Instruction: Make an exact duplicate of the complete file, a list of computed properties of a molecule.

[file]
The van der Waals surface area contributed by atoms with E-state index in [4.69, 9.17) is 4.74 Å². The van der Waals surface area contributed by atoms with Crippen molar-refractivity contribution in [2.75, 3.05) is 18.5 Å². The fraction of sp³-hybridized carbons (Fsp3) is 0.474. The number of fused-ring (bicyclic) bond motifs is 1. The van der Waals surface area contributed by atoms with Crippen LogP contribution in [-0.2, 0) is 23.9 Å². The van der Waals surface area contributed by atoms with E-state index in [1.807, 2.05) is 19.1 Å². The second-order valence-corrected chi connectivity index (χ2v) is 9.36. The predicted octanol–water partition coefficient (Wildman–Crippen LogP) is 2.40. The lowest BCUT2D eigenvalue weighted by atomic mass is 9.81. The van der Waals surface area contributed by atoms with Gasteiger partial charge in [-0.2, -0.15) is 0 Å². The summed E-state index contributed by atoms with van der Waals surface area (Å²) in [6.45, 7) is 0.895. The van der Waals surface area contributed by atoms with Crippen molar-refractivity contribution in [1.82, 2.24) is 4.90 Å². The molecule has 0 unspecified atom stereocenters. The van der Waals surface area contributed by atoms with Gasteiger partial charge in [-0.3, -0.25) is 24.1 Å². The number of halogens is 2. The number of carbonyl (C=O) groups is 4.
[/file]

The van der Waals surface area contributed by atoms with E-state index in [4.69, 9.17) is 4.74 Å². The van der Waals surface area contributed by atoms with Crippen molar-refractivity contribution in [2.75, 3.05) is 18.5 Å². The fraction of sp³-hybridized carbons (Fsp3) is 0.474. The number of fused-ring (bicyclic) bond motifs is 1. The van der Waals surface area contributed by atoms with Crippen LogP contribution in [-0.2, 0) is 23.9 Å². The van der Waals surface area contributed by atoms with E-state index in [1.807, 2.05) is 19.1 Å². The second-order valence-corrected chi connectivity index (χ2v) is 9.36. The predicted octanol–water partition coefficient (Wildman–Crippen LogP) is 2.40. The lowest BCUT2D eigenvalue weighted by atomic mass is 9.81. The van der Waals surface area contributed by atoms with Gasteiger partial charge in [-0.2, -0.15) is 0 Å². The summed E-state index contributed by atoms with van der Waals surface area (Å²) in [6.45, 7) is 0.895. The van der Waals surface area contributed by atoms with Crippen molar-refractivity contribution in [1.82, 2.24) is 4.90 Å². The molecule has 0 unspecified atom stereocenters. The van der Waals surface area contributed by atoms with Gasteiger partial charge in [-0.3, -0.25) is 24.1 Å². The number of halogens is 2. The number of carbonyl (C=O) groups is 4.